On February 17, 2021

In-school police can be a big asset, if they’re like Officer Clemmons

By Curtis Hier

Some of us are old enough to remember when Mr. Rogers welcomed Officer Clemmons into his neighborhood and onto his television show. They famously shared a foot bath. And a towel.

It was a momentous television event because Francois Clemmons was black and also, as Fred Rogers knew at the time, was gay. What’s important in this story right now is that Officer Clemmons was actually a police officer. And the year was 1968.

Police brutality was a huge issue in 1968, as it was turning its attention from civil rights protests and increasingly toward antiwar protests. But the civil rights battles were still raw. Selma was three years earlier, and Dr. King’s assassination was that year. If ever a time when police seemed a scary and “triggering” presence, this would be it. If ever a time when armed authority figures were scary, this would be it.

Sure, Fred Rogers knew this was an important time to welcome an African American to his program. But it was also time to bring a friendly cop into the lives of young children.

Fast-forward to 30 years later, Eric Harris and Dylan Klebold would shoot up Columbine High School in Colorado. And it would become important to have a police presence in our high schools.

When I read of students in Burlington, Winooski and Montpelier being frightened by the presence of police officers in their high schools, I realize that this makes the case for having a friendly cop in our elementary schools among our youngest schoolchildren. An Officer Clemmons. Someone the kids can trust. And the kids can bring that trust to high school.

If school officers are not friendly, school officials need to expel them from their buildings. If school officials in Burlington, Winooski and Montpelier are letting embedded police officers behave unprofessionally, they themselves are the problem.

Not all law enforcement officers are a good fit for schools. But that should be worked out on the local level, between the school district and the law enforcement department.

I teach at the high school in Fair Haven. I’ll be retiring this year, so the Senate bill to remove police officers from schools will not compromise my safety. But I care deeply about the issue. Our school officials in Fair Haven are on top of potential issues of equity and how our police officers handle themselves.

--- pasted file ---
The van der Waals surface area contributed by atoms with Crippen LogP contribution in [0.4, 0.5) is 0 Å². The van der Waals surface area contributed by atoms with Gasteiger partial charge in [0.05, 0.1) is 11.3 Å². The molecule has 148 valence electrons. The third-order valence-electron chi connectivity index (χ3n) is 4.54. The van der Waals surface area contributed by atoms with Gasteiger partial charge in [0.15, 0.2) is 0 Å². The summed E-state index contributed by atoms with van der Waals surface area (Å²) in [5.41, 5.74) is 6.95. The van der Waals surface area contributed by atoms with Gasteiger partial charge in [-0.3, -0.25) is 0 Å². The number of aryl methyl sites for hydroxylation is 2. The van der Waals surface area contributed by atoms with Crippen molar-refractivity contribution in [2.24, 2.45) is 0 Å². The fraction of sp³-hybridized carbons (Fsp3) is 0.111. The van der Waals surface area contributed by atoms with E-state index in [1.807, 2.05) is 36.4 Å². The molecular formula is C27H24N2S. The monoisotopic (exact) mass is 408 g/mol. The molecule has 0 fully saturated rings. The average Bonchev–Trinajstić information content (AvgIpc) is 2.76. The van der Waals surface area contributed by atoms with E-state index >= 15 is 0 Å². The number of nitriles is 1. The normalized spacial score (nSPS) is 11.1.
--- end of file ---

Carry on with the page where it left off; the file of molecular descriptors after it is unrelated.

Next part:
Our school resource officers over the years have been caring, well-liked, respected, and professional in every way. They have a philosophy that teachers and administration should handle discipline while they keep us safe. The model has worked well.

And yet, in 2018, at virtually the same time as the Parkland, Florida, school shooting, we received a detailed and credible threat to the safety of our students. The governor and Legislature took the threat so seriously, in fact, that they adopted unprecedented gun control measures for Vermont. Now, it seems there is a group of state senators that either have no memory of the disturbing incident or no regard for our safety.

It’s not just about having fewer police officers who are abusive and unprofessional. That’s important, to be sure. But it’s also about having more officers like Officer Clemmons. The answer is more funding. Better funding. Not defunding.

Curtis Hier has taught social studies and history for 34 years at Fair Haven Union High School in Fair Haven. He is a recent president of the Vermont Alliance for Social Studies.

Do you want to submit feedback to the editor?

Send Us An Email!

Related Posts

A public education Vermonters support and value

May 22, 2024
By Margaret MacLean Editor’s note: Margaret MacLean, from Peacham, has been an educator for 50 years, working as a teacher, school principal and consultant both in Vermont, the U.S. and internationally. Over the past 14 years Vermont has enacted three sweeping school district consolidation laws. The overarching goals of Act 153, Act 156, and Act…

Vermont’s lost submarine memorial

May 22, 2024
Dear Editor, At the Veteran Administration (VA) in White River Jct, VT, there is a distinct memorial dedicated to the Submarine USS Flier (SS 250) lost during World War II.  Ever mindful of our lost shipmates, friends and family that have served in the submarine service of our country, the U.S. Submarine Veterans, Inc. (USSVI)…

H.121 poses significant risk to Vermont’s business community

May 22, 2024
Dear Editor, As the CEO of the Vermont Country Store (VCS), I strongly support consumer privacy as does the Vermont Chamber of Commerce and many peer companies in the state. I wholeheartedly endorse the Connecticut law that was the foundation of H.121. However, as passed it is my hope that Governor Scott will veto H.121.…

Vermont’s outsize appetite for taxes

May 22, 2024
Dear Editor, Most Vermont taxpayers have just experienced a period of tax focus, specifically property taxes to support our public schools. Some communities are still going through the valuable public debate about property taxes and, more generally, the overall tax burden and trying to evaluate that relative to what we receive for our tax dollars.…